Organization Boys?

Does David Brooks’ description  (“What It Takes” in today’s New York Times) sound familiar?

“About a decade ago, one began to notice a profusion of Organization Kids at elite college campuses. These were bright students who had been formed by the meritocratic system placed in front of them. They had great grades, perfect teacher recommendations, broad extracurricular interests, admirable self-confidence and winning personalities.

If they had any flaw, it was that they often had a professional and strategic attitude toward life. They were not intellectual risk-takers. They regarded professors as bosses to be pleased rather than authorities to be challenged. As one admissions director told me at the time, they were prudential rather than poetic.”

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4 Responses to “Organization Boys?”

  1. Paul McKernan Says:

    Jim,

    I do look forward to seeing “Power Point – Volume I” in print, as a paperback. It will be a great take-away. memento and long-term guide for all.

  2. Patrick B Says:

    How about another P word: politician?

  3. Anonymous Says:

    I am inclined not to be judgemental. I think that if I were growing up in this hyper-competitive climate — unlike the comparatively secure and therefore laid-back sixties of my own experience — I’d probably take the same hyper-practical approach to my education.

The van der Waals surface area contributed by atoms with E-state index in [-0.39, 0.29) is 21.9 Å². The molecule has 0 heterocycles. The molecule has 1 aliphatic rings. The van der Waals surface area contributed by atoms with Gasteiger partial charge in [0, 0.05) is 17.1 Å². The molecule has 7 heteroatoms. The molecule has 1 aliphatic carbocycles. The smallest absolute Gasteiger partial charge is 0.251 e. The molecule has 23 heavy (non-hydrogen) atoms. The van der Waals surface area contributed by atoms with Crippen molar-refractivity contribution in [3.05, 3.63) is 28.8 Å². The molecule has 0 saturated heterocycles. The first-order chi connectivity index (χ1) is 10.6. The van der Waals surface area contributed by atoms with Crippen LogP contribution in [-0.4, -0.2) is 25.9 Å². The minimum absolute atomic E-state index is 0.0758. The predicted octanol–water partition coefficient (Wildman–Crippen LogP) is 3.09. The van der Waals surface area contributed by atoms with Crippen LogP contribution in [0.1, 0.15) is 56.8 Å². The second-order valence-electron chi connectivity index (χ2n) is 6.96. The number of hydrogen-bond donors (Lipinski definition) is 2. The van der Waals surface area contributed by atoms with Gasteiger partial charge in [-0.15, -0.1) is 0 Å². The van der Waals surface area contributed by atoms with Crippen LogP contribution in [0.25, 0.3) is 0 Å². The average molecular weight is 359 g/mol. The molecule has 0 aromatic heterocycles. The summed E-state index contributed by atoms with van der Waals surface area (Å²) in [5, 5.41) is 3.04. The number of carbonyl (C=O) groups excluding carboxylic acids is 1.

After all, “love of learning” has been a privilege of the leisure classes since the ancient Greeks — whether that leisure was the product of inherited wealth or prevailing socio-economic conditions.

    My biggest concern about this pragmatic generation is what of lasting value they are going to contribute to our civilization.

  4. Adam de Pencier Says:

    The article in question, about U.S. Supreme court nominee Elena Kagan, concludes that as a product of her hot-housed education (Hunter College School, Princeton, Harvard Law) she is no more than a clever, if diligent, functionary. It was ever thus: these great American universities lead the world in instrumental reason, but are hardly places that have ever cultivated much in the way of poetry or philosophy.

    Can you think of a single Ivy league poet or philosopher in the first rank? Me neither.

    Interestingly, the author of the article in question, David Brooks, is a graduate of the University of Chicago, a once original and iconoclastic institution that actually believed, as they charmingly put it, in the “life of the mind”. Alas, no longer. The Arts Quadrangle was shamelessly appropriated by the Business School to make way for the executive MBA students who have churned up waves of cash.

    Creative people tend to be like butterflies: beautiful to behold but unlikely to be harnessed. The silkworm never morphs into its more beautiful cousin, but is preferred for its worth.

    Adam de Pencier
    English Department
    Upper Canada College

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